Newton, well we all know what Newton did. His work finally gave physics that last push it needed to become the systematic science we know today. His invention of calculus was one of the most important mathematical tools ever invented and provided a method by which crucial physical relationships could be theoretically identified and then tested.

I have a number of favorites myself, probably too many to list here. So, I will name just a few of them.

In the field of physics; Faraday, Archimedes, Maxwell and Boltzmann. All of these people made major contributions to their fields and held somewhat rational philosophies. Or, at least, not to my knowledge, very irrational ones.

Maxwell for his massive contributions to electromagnetism, kinetic theory of gases and so on. He was one of the great unifiers in physics and contributed more to the field than many others ever have.

Boltzmann had the courage to champion the atomic model well before it was widely accepted, despite the fact he faced massive and irrational opposition.

And of course Feynman. Mostly because he is so darn likeable and passionate about physics and was a really good teacher.

In the field of mathematics, there’s Hipparchus who was able to deduce and calculate amazing things with remarkable accuracy given his methods. Such as the size of the Earth and stellar distances. Some of the results were less accurate than others, but his methods were remarkably ingenious.

Yes, then there’s Kepler who stands out here, despite his religious devotion and rationalism. At the time, his work on planetary orbits was, excuse the bad pun, revolutionary.

I love bad puns!

Ok so, there’s Euclid who was one of the first to develop rigorous systems of mathematical proofs and identified countless interesting principles of geometry.

And let’s not forget, Gauss and Euler were mathematical prodigies, both contributing more valuable ideas to mathematics than we can recall offhand.

Leonard Euler, such a great mathematician that he has a number named after him.

I also wanted to mention some figures notable in the field of computer science. Donald Knuth, Alan Turing, Tim Berners-Lee and Grace Hopper, to name some of my favorites.

Knuth for his important work on the theoretical underpinning of algorithms and so forth.

Turing for helping pioneer what a computer is and its architecture and how it works.

Tim Berners-Lee for helping lay the software underpinnings for the web.

Grace Hopper for her pioneering work on computer languages and compilers.

Despite having studied computer science and done a lot of software development, my list here seems pretty small. The philosophical premises of a lot of people in computer science bugs me. They are often very rationalist and that makes it hard for me to consider them “favorite figures”.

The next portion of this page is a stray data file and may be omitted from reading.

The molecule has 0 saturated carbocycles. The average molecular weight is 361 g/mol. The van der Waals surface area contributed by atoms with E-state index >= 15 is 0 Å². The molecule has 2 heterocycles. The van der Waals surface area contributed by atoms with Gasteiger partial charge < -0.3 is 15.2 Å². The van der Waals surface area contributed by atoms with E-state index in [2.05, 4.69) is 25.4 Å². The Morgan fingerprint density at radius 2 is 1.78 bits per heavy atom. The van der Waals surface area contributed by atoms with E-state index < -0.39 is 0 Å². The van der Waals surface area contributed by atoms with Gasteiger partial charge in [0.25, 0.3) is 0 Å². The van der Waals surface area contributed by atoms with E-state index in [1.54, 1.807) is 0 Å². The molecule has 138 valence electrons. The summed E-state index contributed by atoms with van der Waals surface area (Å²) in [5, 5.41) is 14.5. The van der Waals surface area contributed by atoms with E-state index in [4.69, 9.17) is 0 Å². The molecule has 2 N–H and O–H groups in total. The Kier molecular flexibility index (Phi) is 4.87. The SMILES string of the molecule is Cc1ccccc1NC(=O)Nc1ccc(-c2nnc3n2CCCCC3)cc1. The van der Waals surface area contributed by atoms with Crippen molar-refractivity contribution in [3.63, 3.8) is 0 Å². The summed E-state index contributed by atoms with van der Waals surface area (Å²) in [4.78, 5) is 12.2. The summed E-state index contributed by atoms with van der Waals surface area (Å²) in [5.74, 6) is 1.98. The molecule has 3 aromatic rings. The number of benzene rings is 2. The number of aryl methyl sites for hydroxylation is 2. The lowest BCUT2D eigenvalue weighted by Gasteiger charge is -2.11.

So, the four names I have listed here are people who, as far as I know, are less rationalist then some of the other names I might have chosen and who have made some of the most significant contributions to the field.

When it comes to philosophy, of course, it should not be a surprise that Ayn Rand is our hero.

She developed Objectivism, the first fully consistent and rational system in the history of philosophy. Her work is a major reason this podcast is here in the first place and without her philosophy, I would not have grown as much philosophically as I have.

And then there’s Leonard Peikoff for championing her philosophy and contributing to original ideas and interesting ideas of his own to the field; such as his theory of induction and the DIM Hypothesis.

Yes, and Aristotle for providing a complete and largely rational philosophical system, the first in history. Plato was the first to present a complete philosophical system, but Aristotle presented the first rational one. Without the contributions of Aristotle, there would have been no Renaissance and likely no Ayn Rand.

Bohr and Einstein

Episode Five – Various Questions


Our fifth episode is a discussion of what is wrong with science today. As well as quantum theory, relativity, string theory and more.  It takes a Q&A format where we answer several questions.

Episode Transcript

[Please note that this may not exactly match the audio. However, there should be no significant differences.  Also note that the audio may be louder than previous episodes, so you might want to keep this in mind].

Welcome to episode five of the Metaphysics of Physics podcast. I am Ashna, your host and guide through the hallowed halls of the philosophy of science. Thanks for tuning in!

With this show, we are fighting for a more rational world, mostly by looking through the lens of the philosophy of science.  We raise awareness of issues within the philosophy of science and present alternative and rational approaches.

You may want to subscribe via iTunes or any of our other subscription methods.  You can follow us on Facebook and Twitter. You can do all of this from the show notes or the media player on the website, at metaphysicsofphysics.com.

Today we will go over some questions.  Although we have not yet received many questions from our audience, we will go over some questions which you might have or we might be asked at some point.  You may consider these “Frequently Anticipated Questions.”